Chinese culture: I don’t mean calligraphy, Taiji, and tea. I mean the everyday things. Mannerisms, etiquette, customs, the underlying mindset. Here are just a couple of things which I’ve noticed while I’ve been in Beijing.

Perhaps one of the biggest shocks has been the frequency and volume of spitting on the street in China. And I don’t mean some subtle spittle in a secluded bush or at the side of the street ( who doesn’t get a bit phlegmy now and then? ). I’m talking about gobbing off something apocalyptic: first the sound like a rushing wind and then the entire salivated contents of someone’s mouth hitting the pavement. Maybe it’s the smog? Whatever it is, it caught me off guard at the start. They even make the noise in the canteen ( they don’t spit on the floor though ). The first time I heard that over breakfast it killed our conversation with a mixture of laughter and disbelief.

Talking of canteens, eating is another big cultural shift. There are no knives and forks, so it’s chopsticks or die. And chopsticks bring a whole etiquette with them. There’s no cutting, so large pieces of meat, a pancake, or a slice of eggy bread all comes up at once and you tear bits off it. The bowl comes right up to your face, or you go down to the bowl. I have seen a few students at risk of drowning with their faces so close to their stir-fried whatever. There is much shoveling and trailing of food from mouth. Noodles, no problem. One load for my mouth, one load for my chin/neck/upper body.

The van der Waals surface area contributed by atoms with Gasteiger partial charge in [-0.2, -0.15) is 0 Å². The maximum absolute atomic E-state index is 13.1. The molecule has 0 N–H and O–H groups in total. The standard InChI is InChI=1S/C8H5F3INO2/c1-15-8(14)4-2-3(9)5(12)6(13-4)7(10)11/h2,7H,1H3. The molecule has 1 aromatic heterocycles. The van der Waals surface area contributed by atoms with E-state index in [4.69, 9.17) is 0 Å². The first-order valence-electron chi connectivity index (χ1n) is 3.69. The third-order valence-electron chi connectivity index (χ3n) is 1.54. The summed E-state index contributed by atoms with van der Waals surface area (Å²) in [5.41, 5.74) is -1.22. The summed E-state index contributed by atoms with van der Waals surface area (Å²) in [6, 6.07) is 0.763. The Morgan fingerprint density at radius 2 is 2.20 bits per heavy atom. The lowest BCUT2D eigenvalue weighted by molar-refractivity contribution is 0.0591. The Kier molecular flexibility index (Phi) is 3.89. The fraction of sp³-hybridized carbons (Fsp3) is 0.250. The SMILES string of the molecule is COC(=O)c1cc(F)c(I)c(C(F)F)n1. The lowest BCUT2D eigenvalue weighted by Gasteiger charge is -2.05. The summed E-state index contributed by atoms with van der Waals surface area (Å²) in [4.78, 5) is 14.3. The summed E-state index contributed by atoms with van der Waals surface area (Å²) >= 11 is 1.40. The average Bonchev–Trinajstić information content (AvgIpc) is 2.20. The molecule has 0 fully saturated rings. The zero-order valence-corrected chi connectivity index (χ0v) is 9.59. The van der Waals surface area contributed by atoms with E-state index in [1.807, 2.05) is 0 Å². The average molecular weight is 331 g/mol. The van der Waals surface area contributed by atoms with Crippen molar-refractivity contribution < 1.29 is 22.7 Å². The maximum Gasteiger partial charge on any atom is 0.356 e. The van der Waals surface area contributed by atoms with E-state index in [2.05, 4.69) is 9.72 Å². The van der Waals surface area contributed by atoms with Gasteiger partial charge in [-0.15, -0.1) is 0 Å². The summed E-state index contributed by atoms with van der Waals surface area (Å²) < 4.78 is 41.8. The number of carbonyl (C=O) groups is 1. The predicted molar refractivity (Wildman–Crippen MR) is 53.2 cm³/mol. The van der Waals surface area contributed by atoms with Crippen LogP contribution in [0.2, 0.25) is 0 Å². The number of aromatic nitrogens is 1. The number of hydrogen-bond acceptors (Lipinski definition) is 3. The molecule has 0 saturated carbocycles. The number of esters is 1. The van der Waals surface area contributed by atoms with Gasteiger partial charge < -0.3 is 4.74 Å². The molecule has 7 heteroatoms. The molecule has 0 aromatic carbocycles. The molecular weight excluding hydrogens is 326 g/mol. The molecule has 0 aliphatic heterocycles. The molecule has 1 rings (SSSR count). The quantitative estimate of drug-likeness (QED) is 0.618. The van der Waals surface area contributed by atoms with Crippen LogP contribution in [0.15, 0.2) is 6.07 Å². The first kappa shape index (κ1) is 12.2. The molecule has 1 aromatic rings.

( Don’t worry, gastronomes and foodies. I wouldn’t tease you in this way and then not do a post on food. There will be photos as well, my inner hipster has been unashamedly photographing my meals, instawuuuuuut )

In terms of politeness, China has one particular custom which I’m trying to adopt. When exchanging money or business cards or presents or other important things you give with two hands and you receive with two hands. To do otherwise could be considered extremely rude, especially with business cards. I haven’t received many of these, but I’ve been making it rain and perfecting the art of two-handed money, which is harder than it sounds. I normally have something else in my other hand and just stick out my other mitt for the change, but am making an effort.

I think maybe the Chinese don’t mind too much because I’m 老外 ( Laowai – foreigner ), but all the same I want to be polite as I would be polite in England. English politeness doesn’t get you very far, and saying “thank you” too much can be rude ( they get paid, so they don’t need thanks. Similarly, there’s no tipping ). It’s not to say that etiquette doesn’t exist, it just operates in an entirely different way. I could think I’m being impeccably well mannered and it turns out I’m holding up a middle finger to these people.

In my attempts to become more Chinese, I am adopting the everyday ways. I can be seen most mealtimes up to my arms in rice, I fight everything British in me and shout for a waiter ( if you don’t you will go ignored ), I join in the elbow fights in queues, I give money with two hands ( and feel a little insulted when someone doesn’t reciprocate ), and I have even ( sorry Mum ) spat in the street. I love to Beijing.